A story of love, loss and second chances by Nikita Singh, releasing this Valentine’s Day.
We are Breaking Barriers once again, are you? Join us with leading change makers.
Have you been shushed? Or have you shushed your child? Chances are, if you are a woman, the answer to the first question would be a YES 90% of the time and may be a little less, for the second. As girls, we have been told countless times to behave so and to be a little less in-your-face and loud, and more, well, lady-like. “Girls don’t behave that way” is a maxim that is dinned in us from the time we are too little to understand what a “girl” is.
Maybe things have changed a bit with the years and now, with my children’s generation, I see kids being kids. Not being forced into any cookie-cutters and are generally left to their own devices. But I have a sneaky feeling such kids are the lucky ones. In the wider world out there, girls are still being forced into a “good girl mould” by their parents and the greater society.There was this colleague of mine, Ellie, from when I used to live in England, that I envied utterly and completely. Ellie was unlike any female I had ever met. She was loud, unabashedly so. The first time I met her she told me that she wanted my team nickname to be “Lav” but the others vetoed it. (Lav, in England, is short for lavatory. Toilet! I blessed my team every day I spent with them!)
The entire time I had known her, I have never seen her in anything other than tees and jeans. Sporty as hell, she was mad about football – was only one of the two girls in the company team – and was a huge supporter of Liverpool football club. In fact, when we moved buildings and spent a whole day packing our stuff into cartons, she organised the team into an impromptu game of rounders and proceeded to hit paper balls all over the room with a cupboard door bat! No matter where you were in the office, you cannot help hearing her laugh – which was just like her, loud and unapologetic. Sharp as a tack, she also loved playing pranks on the unsuspecting others. She once told me that she had allowed her son’s dad to put his surname for the baby on the condition that the boy would be a Liverpool supporter! I am sure it was in jest, but knowing her, I just wonder a bit!
Had she been born in India, she would have been shushed and told to stop tomboying around and behave like a girl. And what a loss that would have been! We are girls, we are female, we are women and we come in a variety of shapes, sizes and hues, just like any creature on earth. Why deny us the right to be ourselves? Heck, to discover for ourselves what we truly are.
Rock singers, couch potatoes, bookworms, painters, scribblers, failed writers, newly-minted mothers, little girls with scuffed knees and wild hair – we are different in a variety of ways. But alike in one. We rock! And every one of us, have within us, the potential to be whatever we want to be. And that doesn’t just consist of being the face of ‘The Good Indian Girl‘.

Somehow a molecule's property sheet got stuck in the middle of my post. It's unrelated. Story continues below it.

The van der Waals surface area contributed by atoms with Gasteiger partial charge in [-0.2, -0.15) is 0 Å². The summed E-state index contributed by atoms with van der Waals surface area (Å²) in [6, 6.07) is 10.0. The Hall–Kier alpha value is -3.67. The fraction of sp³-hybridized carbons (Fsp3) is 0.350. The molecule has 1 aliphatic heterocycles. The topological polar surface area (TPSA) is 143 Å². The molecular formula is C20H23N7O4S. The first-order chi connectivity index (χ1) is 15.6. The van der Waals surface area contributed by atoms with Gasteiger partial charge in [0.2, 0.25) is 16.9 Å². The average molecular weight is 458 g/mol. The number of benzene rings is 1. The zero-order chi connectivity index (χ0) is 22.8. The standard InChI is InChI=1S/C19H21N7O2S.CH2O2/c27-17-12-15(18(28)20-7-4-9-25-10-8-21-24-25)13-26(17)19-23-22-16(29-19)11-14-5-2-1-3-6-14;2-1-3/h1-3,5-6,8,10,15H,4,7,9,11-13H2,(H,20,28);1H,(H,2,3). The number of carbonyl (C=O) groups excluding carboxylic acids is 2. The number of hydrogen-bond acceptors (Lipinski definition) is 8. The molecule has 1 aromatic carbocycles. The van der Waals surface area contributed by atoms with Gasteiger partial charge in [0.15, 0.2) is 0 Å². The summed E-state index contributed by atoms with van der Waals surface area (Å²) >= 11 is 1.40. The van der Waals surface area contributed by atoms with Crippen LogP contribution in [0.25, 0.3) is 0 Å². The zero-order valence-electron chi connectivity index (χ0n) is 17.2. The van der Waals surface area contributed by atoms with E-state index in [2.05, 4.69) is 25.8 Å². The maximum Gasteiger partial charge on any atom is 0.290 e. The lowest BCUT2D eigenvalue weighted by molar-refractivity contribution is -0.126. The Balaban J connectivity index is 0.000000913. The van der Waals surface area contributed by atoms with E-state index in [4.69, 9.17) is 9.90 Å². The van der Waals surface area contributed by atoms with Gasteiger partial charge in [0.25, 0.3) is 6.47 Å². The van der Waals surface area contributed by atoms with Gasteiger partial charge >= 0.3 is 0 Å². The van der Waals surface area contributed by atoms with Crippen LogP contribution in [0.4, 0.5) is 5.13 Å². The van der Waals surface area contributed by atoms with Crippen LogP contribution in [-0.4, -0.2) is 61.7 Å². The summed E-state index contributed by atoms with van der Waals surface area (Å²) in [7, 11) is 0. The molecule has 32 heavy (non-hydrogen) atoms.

Some might say Ellie was nothing special. But to me, she was a symbol of everything I’d want every Indian girl to be. Herself.
The non-profit we’d like to highlight today is Tulir. Tulir is doing some great work in the area of healing and preventing child sexual abuse (CSA). They do some amazing work in a field that is still hushed down by the society at large. In their own words, they have the ‘audacity of hope’ that the wider society will recognise the problem and work towards eradicating it.
They are a fount of information on CSA and also work towards “improving policy and advancing practice to prevent and address cases of child sexual abuse with a special emphasis on the psychosocial well being of children.”
A great organisation that does some heart-breaking work to make the world safer for our little ones. Do lend them your support – donate money or your time. Our children will thank you.
Pic of little girl, courtesy Varun (Used under a Creative Commons license)
Mother, writer, foodie, margarita lover, Lavanya is the exception to the rule that women are
I appreciate the feelings and completely respect the authors envy for having to live a ‘shushed’ free life. The only thing I feel should not be generalised here is countries. England is the ‘HUSH’ land. The downtown proper family girls in Britain would not even wear a jeans forget about playing football. But than again it depends on what region of England you belong to. Same way it is with India, the more you dig, the more you explore. As we have ‘The good Indian girl’ they have ‘Proper British family’ So it would be more acceptable to public in common if the generalisation could be eradicated! Thank you for the article though, it brought back lots of good old memories! 🙂
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